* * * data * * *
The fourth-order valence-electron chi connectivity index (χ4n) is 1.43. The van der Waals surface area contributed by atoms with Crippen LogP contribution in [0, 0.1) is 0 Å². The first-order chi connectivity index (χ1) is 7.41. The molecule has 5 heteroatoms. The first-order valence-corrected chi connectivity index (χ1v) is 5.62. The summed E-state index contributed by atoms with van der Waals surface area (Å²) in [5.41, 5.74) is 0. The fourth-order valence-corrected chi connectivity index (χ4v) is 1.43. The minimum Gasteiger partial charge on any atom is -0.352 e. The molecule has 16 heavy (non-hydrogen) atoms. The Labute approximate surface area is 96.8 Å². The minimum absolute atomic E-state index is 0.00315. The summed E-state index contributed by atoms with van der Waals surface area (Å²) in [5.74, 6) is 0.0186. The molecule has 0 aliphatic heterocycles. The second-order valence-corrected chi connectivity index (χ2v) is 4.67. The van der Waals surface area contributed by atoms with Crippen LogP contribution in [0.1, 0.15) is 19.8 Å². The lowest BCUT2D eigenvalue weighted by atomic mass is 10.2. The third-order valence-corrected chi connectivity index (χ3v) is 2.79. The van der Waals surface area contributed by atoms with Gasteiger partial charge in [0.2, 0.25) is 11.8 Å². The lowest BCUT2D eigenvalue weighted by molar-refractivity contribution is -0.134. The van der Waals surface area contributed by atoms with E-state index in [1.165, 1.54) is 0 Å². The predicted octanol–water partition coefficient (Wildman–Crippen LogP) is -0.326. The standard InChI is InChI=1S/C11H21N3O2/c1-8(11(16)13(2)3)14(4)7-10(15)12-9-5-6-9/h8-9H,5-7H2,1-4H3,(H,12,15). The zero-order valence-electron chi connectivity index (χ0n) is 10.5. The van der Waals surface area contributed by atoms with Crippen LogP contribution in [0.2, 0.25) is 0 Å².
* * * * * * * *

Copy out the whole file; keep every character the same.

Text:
The fourth-order valence-electron chi connectivity index (χ4n) is 1.43. The van der Waals surface area contributed by atoms with Crippen LogP contribution in [0, 0.1) is 0 Å². The first-order chi connectivity index (χ1) is 7.41. The molecule has 5 heteroatoms. The first-order valence-corrected chi connectivity index (χ1v) is 5.62. The summed E-state index contributed by atoms with van der Waals surface area (Å²) in [5.41, 5.74) is 0. The fourth-order valence-corrected chi connectivity index (χ4v) is 1.43. The minimum Gasteiger partial charge on any atom is -0.352 e. The molecule has 16 heavy (non-hydrogen) atoms. The Labute approximate surface area is 96.8 Å². The minimum absolute atomic E-state index is 0.00315. The summed E-state index contributed by atoms with van der Waals surface area (Å²) in [5.74, 6) is 0.0186. The molecule has 0 aliphatic heterocycles. The second-order valence-corrected chi connectivity index (χ2v) is 4.67. The van der Waals surface area contributed by atoms with Crippen LogP contribution in [0.1, 0.15) is 19.8 Å². The lowest BCUT2D eigenvalue weighted by atomic mass is 10.2. The third-order valence-corrected chi connectivity index (χ3v) is 2.79. The van der Waals surface area contributed by atoms with Gasteiger partial charge in [0.2, 0.25) is 11.8 Å². The lowest BCUT2D eigenvalue weighted by molar-refractivity contribution is -0.134. The van der Waals surface area contributed by atoms with E-state index in [1.165, 1.54) is 0 Å². The predicted octanol–water partition coefficient (Wildman–Crippen LogP) is -0.326. The standard InChI is InChI=1S/C11H21N3O2/c1-8(11(16)13(2)3)14(4)7-10(15)12-9-5-6-9/h8-9H,5-7H2,1-4H3,(H,12,15). The zero-order valence-electron chi connectivity index (χ0n) is 10.5. The van der Waals surface area contributed by atoms with Crippen LogP contribution in [0.2, 0.25) is 0 Å².